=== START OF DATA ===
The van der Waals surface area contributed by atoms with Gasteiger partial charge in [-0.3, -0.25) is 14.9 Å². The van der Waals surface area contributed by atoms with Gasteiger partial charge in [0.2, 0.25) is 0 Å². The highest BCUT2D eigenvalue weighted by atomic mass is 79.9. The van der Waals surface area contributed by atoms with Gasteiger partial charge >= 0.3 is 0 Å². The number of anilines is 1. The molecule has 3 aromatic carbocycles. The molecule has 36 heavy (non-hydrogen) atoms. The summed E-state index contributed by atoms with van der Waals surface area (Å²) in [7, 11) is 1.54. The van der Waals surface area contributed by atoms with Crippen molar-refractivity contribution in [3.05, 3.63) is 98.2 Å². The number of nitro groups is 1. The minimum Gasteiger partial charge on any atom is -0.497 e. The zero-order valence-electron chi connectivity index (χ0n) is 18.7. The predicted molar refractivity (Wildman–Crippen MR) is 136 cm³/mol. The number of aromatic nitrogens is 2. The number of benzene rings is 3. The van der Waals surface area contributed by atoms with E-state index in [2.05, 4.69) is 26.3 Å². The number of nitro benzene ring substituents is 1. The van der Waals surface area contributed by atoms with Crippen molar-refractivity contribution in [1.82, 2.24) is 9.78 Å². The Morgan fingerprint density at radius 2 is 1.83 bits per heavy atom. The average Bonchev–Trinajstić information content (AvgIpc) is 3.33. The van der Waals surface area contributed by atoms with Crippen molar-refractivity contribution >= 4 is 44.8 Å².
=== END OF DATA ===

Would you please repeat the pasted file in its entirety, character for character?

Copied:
The van der Waals surface area contributed by atoms with Gasteiger partial charge in [-0.3, -0.25) is 14.9 Å². The van der Waals surface area contributed by atoms with Gasteiger partial charge in [0.2, 0.25) is 0 Å². The highest BCUT2D eigenvalue weighted by atomic mass is 79.9. The van der Waals surface area contributed by atoms with Gasteiger partial charge >= 0.3 is 0 Å². The number of anilines is 1. The molecule has 3 aromatic carbocycles. The molecule has 36 heavy (non-hydrogen) atoms. The summed E-state index contributed by atoms with van der Waals surface area (Å²) in [7, 11) is 1.54. The van der Waals surface area contributed by atoms with Crippen molar-refractivity contribution in [3.05, 3.63) is 98.2 Å². The number of nitro groups is 1. The minimum Gasteiger partial charge on any atom is -0.497 e. The zero-order valence-electron chi connectivity index (χ0n) is 18.7. The predicted molar refractivity (Wildman–Crippen MR) is 136 cm³/mol. The number of aromatic nitrogens is 2. The number of benzene rings is 3. The van der Waals surface area contributed by atoms with E-state index in [2.05, 4.69) is 26.3 Å². The number of nitro benzene ring substituents is 1. The van der Waals surface area contributed by atoms with Crippen molar-refractivity contribution in [1.82, 2.24) is 9.78 Å². The Morgan fingerprint density at radius 2 is 1.83 bits per heavy atom. The average Bonchev–Trinajstić information content (AvgIpc) is 3.33. The van der Waals surface area contributed by atoms with Crippen molar-refractivity contribution >= 4 is 44.8 Å².